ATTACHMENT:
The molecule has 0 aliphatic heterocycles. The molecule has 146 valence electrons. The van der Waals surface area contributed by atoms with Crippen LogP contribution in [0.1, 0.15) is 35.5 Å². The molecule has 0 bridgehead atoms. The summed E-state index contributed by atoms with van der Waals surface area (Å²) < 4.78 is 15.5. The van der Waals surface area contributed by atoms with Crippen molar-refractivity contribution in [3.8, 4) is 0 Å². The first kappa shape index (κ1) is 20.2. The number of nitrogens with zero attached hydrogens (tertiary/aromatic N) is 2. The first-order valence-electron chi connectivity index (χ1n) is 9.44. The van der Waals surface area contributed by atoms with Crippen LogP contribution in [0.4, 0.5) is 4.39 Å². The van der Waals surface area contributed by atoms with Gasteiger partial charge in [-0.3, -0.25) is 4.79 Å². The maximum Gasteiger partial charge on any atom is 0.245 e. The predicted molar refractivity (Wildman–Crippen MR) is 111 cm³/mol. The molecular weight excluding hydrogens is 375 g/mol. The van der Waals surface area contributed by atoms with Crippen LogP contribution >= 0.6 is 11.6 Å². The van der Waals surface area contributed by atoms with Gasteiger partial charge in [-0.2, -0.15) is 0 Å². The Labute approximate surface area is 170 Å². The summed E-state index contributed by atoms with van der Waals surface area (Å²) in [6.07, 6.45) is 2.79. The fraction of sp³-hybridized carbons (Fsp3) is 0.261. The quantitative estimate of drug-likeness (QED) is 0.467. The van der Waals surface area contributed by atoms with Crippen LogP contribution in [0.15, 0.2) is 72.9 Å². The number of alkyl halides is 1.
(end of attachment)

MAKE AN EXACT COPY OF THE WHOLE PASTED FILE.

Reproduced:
The molecule has 0 aliphatic heterocycles. The molecule has 146 valence electrons. The van der Waals surface area contributed by atoms with Crippen LogP contribution in [0.1, 0.15) is 35.5 Å². The molecule has 0 bridgehead atoms. The summed E-state index contributed by atoms with van der Waals surface area (Å²) < 4.78 is 15.5. The van der Waals surface area contributed by atoms with Crippen molar-refractivity contribution in [3.8, 4) is 0 Å². The first kappa shape index (κ1) is 20.2. The number of nitrogens with zero attached hydrogens (tertiary/aromatic N) is 2. The first-order valence-electron chi connectivity index (χ1n) is 9.44. The van der Waals surface area contributed by atoms with Crippen LogP contribution in [0.4, 0.5) is 4.39 Å². The van der Waals surface area contributed by atoms with Gasteiger partial charge in [-0.3, -0.25) is 4.79 Å². The maximum Gasteiger partial charge on any atom is 0.245 e. The predicted molar refractivity (Wildman–Crippen MR) is 111 cm³/mol. The molecular weight excluding hydrogens is 375 g/mol. The van der Waals surface area contributed by atoms with Crippen LogP contribution >= 0.6 is 11.6 Å². The van der Waals surface area contributed by atoms with Gasteiger partial charge in [-0.2, -0.15) is 0 Å². The Labute approximate surface area is 170 Å². The summed E-state index contributed by atoms with van der Waals surface area (Å²) in [6.07, 6.45) is 2.79. The fraction of sp³-hybridized carbons (Fsp3) is 0.261. The quantitative estimate of drug-likeness (QED) is 0.467. The van der Waals surface area contributed by atoms with Crippen LogP contribution in [0.15, 0.2) is 72.9 Å². The number of alkyl halides is 1.